This post was contributed by ShopPop, a chat marketing platform.
Google’s “link spam” algorithm update began rolling out July 26, 2021, aiming to identify, target, and reassess the ranking of sites that actively take part in link spam, across multiple languages. This means that B2B websites won’t be penalized for manipulative link building, but instead, lose the value of links that are flagged by the algorithm as spam.
In this post, we are going to review some of the SEO link-building schemes that you should absolutely avoid to protect your site from losing your Google search ranking following its latest algorithm update, and how best to optimize the link-building on your site going forward.
Manipulative Link-building Schemes
As the importance of search engine optimization (SEO) increases, Google and other search engines are continuously updating their algorithms to try and stay one step ahead of those who attempt to manipulate search rankings. First, a little history, then we’ll walk through three manipulative SEO schemes related to link building, and how Google eventually put a stop to them by updating its spam-detecting algorithm.
Mutual backlinking. Backlinks are links from one website to a page on another website, and the premise of this scheme was that when a site was linked to from many other sites, that meant it was important. And it is true that pages with a high number of backlinks do tend to have high organic search engine rankings. Unfortunately, people began attempting to get their site linked anywhere and everywhere, which worked for a time. At its worst, mutual backlinking included entire websites of nothing else but links, created to build a site’s Google ranking. Gradually, Google devalued these links so they were no longer providing any rank authority to the linked sites.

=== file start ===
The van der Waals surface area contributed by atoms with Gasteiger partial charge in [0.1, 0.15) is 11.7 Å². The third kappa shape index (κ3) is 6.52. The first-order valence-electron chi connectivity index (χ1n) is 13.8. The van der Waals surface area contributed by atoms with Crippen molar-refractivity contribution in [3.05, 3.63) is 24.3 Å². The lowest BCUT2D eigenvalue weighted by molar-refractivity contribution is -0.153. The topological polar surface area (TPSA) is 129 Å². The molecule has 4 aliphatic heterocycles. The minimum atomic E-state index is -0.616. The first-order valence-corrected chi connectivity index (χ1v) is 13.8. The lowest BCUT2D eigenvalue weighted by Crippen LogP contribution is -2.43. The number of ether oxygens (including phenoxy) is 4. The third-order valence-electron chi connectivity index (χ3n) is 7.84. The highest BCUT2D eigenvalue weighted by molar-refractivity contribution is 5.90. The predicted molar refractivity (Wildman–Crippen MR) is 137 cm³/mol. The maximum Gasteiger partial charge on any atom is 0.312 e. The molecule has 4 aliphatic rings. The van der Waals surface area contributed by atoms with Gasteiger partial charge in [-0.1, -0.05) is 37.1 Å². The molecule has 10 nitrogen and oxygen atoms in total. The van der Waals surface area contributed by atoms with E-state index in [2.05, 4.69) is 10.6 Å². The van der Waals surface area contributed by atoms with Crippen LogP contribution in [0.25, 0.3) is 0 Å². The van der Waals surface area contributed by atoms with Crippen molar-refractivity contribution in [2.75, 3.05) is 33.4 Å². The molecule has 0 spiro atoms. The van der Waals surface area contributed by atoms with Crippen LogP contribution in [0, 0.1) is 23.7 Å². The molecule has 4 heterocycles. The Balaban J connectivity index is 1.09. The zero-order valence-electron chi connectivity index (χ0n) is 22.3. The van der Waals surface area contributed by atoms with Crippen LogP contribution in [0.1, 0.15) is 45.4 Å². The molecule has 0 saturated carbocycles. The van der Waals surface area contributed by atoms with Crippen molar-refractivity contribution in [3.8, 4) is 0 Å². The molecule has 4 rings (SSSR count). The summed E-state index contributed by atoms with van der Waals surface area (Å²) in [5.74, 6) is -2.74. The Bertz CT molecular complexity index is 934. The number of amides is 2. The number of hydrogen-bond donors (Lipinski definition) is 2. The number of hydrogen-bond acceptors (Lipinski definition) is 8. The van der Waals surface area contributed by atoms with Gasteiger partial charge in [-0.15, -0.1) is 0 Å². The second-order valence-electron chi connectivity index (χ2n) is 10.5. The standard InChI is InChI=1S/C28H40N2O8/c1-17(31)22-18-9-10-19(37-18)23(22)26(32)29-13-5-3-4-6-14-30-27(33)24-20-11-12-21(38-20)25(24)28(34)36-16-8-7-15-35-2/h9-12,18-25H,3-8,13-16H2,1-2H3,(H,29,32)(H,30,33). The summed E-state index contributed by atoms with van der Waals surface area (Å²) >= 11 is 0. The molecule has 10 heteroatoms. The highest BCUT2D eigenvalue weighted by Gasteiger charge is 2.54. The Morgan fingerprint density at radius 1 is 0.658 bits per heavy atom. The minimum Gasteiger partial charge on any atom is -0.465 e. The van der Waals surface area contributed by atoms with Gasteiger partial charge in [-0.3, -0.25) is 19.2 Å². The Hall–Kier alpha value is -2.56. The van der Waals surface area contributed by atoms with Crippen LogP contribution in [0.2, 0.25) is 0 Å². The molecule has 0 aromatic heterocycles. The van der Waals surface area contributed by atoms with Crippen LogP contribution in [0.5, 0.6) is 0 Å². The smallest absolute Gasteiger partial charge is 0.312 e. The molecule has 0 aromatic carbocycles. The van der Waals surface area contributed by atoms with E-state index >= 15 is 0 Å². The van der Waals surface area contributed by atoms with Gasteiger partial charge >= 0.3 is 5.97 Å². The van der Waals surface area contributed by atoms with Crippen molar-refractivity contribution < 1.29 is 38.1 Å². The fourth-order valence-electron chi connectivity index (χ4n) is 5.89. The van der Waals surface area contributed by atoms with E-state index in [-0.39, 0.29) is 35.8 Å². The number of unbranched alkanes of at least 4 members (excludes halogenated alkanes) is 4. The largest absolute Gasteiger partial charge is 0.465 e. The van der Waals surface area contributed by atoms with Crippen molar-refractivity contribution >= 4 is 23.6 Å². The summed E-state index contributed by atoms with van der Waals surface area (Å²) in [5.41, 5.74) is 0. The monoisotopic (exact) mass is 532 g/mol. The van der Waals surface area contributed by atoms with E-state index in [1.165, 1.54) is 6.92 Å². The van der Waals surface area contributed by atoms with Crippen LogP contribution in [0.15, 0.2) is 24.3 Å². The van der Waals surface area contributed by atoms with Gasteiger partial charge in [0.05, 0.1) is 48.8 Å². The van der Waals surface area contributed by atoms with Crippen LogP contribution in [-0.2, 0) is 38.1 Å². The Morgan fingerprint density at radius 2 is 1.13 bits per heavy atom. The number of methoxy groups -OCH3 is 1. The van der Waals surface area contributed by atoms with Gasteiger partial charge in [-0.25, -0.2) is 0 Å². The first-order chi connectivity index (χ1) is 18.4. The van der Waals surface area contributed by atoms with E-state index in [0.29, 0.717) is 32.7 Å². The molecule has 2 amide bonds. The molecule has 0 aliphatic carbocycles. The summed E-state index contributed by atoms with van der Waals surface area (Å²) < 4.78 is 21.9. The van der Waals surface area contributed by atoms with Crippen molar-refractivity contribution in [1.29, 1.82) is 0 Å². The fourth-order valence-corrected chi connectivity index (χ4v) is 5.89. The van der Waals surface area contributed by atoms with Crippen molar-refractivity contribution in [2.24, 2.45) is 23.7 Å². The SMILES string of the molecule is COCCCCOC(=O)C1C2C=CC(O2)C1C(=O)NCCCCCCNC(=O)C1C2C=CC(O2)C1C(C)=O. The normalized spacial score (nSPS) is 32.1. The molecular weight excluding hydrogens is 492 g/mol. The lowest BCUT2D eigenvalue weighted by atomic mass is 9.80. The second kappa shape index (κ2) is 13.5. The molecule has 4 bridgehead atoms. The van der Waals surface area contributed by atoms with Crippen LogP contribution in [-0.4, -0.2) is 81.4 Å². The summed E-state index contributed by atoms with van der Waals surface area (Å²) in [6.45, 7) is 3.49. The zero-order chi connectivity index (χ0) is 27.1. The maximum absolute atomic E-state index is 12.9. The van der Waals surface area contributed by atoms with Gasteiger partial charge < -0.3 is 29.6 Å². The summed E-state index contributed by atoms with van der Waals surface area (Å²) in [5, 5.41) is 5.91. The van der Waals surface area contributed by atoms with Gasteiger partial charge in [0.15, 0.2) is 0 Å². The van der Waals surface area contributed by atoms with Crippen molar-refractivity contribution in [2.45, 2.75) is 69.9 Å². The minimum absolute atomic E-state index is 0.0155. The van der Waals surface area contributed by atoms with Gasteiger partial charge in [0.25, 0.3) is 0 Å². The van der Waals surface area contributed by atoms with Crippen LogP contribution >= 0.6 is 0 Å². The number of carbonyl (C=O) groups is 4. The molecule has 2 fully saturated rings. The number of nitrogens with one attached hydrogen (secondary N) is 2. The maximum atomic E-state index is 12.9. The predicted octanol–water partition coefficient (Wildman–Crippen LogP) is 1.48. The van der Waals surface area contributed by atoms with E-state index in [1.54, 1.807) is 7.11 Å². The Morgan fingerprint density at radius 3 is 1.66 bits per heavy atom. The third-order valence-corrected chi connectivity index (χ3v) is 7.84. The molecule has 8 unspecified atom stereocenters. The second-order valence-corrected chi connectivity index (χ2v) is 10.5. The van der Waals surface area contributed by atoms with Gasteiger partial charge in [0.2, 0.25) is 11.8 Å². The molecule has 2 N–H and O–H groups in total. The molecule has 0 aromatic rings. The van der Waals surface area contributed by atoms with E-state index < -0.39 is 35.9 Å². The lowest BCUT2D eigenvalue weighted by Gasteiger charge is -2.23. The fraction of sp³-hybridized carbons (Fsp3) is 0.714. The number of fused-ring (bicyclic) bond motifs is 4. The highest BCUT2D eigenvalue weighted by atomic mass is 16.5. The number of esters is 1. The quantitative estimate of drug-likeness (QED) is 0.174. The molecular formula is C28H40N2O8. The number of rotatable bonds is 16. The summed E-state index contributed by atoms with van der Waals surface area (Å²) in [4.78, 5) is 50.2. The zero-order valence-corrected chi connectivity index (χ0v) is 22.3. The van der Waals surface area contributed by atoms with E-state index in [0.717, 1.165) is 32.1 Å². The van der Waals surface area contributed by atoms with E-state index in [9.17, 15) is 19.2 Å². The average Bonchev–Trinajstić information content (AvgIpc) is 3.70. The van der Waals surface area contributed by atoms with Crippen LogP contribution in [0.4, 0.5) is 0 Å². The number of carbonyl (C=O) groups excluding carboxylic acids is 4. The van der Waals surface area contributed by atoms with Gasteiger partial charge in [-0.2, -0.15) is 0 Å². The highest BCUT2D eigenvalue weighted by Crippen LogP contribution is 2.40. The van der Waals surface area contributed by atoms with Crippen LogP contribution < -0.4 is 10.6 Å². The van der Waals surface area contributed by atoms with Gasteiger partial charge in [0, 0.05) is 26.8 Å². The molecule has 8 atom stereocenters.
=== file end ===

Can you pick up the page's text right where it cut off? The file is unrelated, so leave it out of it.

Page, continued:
Link wheels. In this scheme, businesses that were similar would link to each other to build up mutual content and help build each other’s SEO rankings. However, marketers began to abuse the system by building whole armies of small, useless sites or link wheels to elevate their main site. Again, Google updated its algorithm to detect and devalue the links from these link wheel sites as well.
Closed link networks. These are artificial link-building schemes run by businesses who have built up an extensive network of websites directly under their control, sometimes numbering in the thousands. In this link-building scheme, a business pays for links to their site, but the SEO provider is only building out links on the network of sites under their direct control. Google’s algorithm has been updated to detect closed link networks and devalue all the links from all sites in that network. Whoever has paid for these links will see their money wasted as their ranking plummets.